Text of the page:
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Course 5T - Quiz 1

 

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1)
Childhood Traumatic Grief is a normal grieving process that most children experience following the death of a family member, friend, or other important person.
 
True False
 
2)
When a family member, friend, or other important person dies, the normal grieving process in children (including adolescents) includes all but which of the following?
 
Understanding that the person cannot come back.
Sadness and talking about missing the person.
Inability to talk about positive memories of the person, because they fear that it will stir up painful reminders of the death.
Adjusting to changes in life without the person.
Coping with feelings about the person and the death.
 
3)
All EXCEPT which item below applies to children with Childhood Traumatic Grief?
 
Becoming 'stuck' on the traumatic aspects of the death, unable to talk about good memories of the deceased.
Avoid talking or thinking about anything pertaining to the deceased person.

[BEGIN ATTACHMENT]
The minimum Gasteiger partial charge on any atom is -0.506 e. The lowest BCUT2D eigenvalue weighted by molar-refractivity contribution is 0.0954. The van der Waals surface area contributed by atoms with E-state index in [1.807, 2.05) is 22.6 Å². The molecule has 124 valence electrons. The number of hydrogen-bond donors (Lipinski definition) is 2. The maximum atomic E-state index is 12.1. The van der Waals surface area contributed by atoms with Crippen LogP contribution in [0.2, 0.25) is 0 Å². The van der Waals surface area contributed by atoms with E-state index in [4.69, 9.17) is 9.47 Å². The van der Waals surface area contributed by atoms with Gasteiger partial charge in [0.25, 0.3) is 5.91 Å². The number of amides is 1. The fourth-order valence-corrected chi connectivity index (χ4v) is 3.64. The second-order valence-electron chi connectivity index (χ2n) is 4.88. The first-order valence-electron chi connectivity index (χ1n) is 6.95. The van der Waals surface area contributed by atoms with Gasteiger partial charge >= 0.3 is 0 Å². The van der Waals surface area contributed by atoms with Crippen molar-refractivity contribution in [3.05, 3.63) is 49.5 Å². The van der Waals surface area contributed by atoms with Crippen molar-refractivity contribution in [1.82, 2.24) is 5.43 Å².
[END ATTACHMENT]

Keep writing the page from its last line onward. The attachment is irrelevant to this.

Fears about safety of oneself or others, or self-destructive or risk-taking behaviors (e.g., substance use, suicidal thoughts or behaviors).
Symptoms of Childhood Traumatic Grief respond well to a competent Crisis Intervention approach.
Having intrusive reactions such as upsetting thoughts, images, nightmares, memories, or play about the frightening way the person died.
 
4)
Behavioral health providers should explore with children and caregivers how and what the child learned and knows about the cause of death, and how adults explained the death to the child.
 
True False
 
5)
Behavioral Health Providers should routinely and directly ask children about their experiences with trauma, death, and upsetting or scary events, which assures the child that it is OK to talk about these things.
 
True False
 
6)
If questions to a child about his or her understanding of the death of a loved one worsen the symptoms of Traumatic Grief rather than a normal grief reaction, which action is NOT indicated?
 
Consider that specific trauma-related intervention may be needed.
Address safety concerns, and help the child develop strategies and skills to aid in coping with trauma reminders..
Provide psychoeducation about the interaction of trauma and grief to the child and parent/caregiver, such as parent education found at the NCTSN website, www.NCTSN.org. .
Refer the child to a standard crisis intervention team.
Communicate with school professionals about how Traumatic Grief may affect school performance.
 

 

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